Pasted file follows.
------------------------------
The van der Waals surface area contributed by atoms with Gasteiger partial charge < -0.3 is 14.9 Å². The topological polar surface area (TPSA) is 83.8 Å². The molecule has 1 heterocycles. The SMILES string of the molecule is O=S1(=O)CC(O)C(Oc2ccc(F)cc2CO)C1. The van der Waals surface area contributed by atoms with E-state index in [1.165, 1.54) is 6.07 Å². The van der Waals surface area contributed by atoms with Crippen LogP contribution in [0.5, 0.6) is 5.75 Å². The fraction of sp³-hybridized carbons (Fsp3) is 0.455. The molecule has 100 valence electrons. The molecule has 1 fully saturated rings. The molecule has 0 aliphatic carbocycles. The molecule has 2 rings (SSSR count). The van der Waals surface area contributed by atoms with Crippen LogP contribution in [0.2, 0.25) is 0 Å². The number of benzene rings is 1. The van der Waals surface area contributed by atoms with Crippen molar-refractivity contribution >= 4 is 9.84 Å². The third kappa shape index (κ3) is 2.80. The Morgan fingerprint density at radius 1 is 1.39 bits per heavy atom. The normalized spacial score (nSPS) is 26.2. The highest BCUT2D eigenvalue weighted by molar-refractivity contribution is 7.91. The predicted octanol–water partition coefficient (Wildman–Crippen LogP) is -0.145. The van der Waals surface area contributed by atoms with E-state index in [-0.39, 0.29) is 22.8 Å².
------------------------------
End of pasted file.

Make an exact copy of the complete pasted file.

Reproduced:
The van der Waals surface area contributed by atoms with Gasteiger partial charge < -0.3 is 14.9 Å². The topological polar surface area (TPSA) is 83.8 Å². The molecule has 1 heterocycles. The SMILES string of the molecule is O=S1(=O)CC(O)C(Oc2ccc(F)cc2CO)C1. The van der Waals surface area contributed by atoms with E-state index in [1.165, 1.54) is 6.07 Å². The van der Waals surface area contributed by atoms with Crippen LogP contribution in [0.5, 0.6) is 5.75 Å². The fraction of sp³-hybridized carbons (Fsp3) is 0.455. The molecule has 100 valence electrons. The molecule has 1 fully saturated rings. The molecule has 0 aliphatic carbocycles. The molecule has 2 rings (SSSR count). The van der Waals surface area contributed by atoms with Crippen LogP contribution in [0.2, 0.25) is 0 Å². The number of benzene rings is 1. The van der Waals surface area contributed by atoms with Crippen molar-refractivity contribution >= 4 is 9.84 Å². The third kappa shape index (κ3) is 2.80. The Morgan fingerprint density at radius 1 is 1.39 bits per heavy atom. The normalized spacial score (nSPS) is 26.2. The highest BCUT2D eigenvalue weighted by molar-refractivity contribution is 7.91. The predicted octanol–water partition coefficient (Wildman–Crippen LogP) is -0.145. The van der Waals surface area contributed by atoms with E-state index in [-0.39, 0.29) is 22.8 Å².